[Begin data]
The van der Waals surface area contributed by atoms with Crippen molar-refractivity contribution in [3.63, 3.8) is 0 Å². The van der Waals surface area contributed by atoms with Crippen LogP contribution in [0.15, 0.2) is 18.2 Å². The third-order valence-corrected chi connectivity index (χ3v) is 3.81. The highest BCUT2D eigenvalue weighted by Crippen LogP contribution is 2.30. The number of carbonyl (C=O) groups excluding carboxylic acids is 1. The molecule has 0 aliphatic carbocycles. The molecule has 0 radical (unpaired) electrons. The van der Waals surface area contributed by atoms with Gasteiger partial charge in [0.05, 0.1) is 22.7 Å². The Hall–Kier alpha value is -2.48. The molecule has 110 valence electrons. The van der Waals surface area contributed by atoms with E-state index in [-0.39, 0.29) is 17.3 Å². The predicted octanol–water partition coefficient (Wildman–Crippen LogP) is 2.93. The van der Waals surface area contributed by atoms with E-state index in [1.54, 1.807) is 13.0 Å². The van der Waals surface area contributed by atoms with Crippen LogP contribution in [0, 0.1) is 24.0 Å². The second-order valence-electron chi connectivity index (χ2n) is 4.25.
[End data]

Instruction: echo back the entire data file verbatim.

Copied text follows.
The van der Waals surface area contributed by atoms with Crippen molar-refractivity contribution in [3.63, 3.8) is 0 Å². The van der Waals surface area contributed by atoms with Crippen LogP contribution in [0.15, 0.2) is 18.2 Å². The third-order valence-corrected chi connectivity index (χ3v) is 3.81. The highest BCUT2D eigenvalue weighted by Crippen LogP contribution is 2.30. The number of carbonyl (C=O) groups excluding carboxylic acids is 1. The molecule has 0 aliphatic carbocycles. The molecule has 0 radical (unpaired) electrons. The van der Waals surface area contributed by atoms with Gasteiger partial charge in [0.05, 0.1) is 22.7 Å². The Hall–Kier alpha value is -2.48. The molecule has 110 valence electrons. The van der Waals surface area contributed by atoms with E-state index in [-0.39, 0.29) is 17.3 Å². The predicted octanol–water partition coefficient (Wildman–Crippen LogP) is 2.93. The van der Waals surface area contributed by atoms with E-state index in [1.54, 1.807) is 13.0 Å². The van der Waals surface area contributed by atoms with Crippen LogP contribution in [0, 0.1) is 24.0 Å². The second-order valence-electron chi connectivity index (χ2n) is 4.25.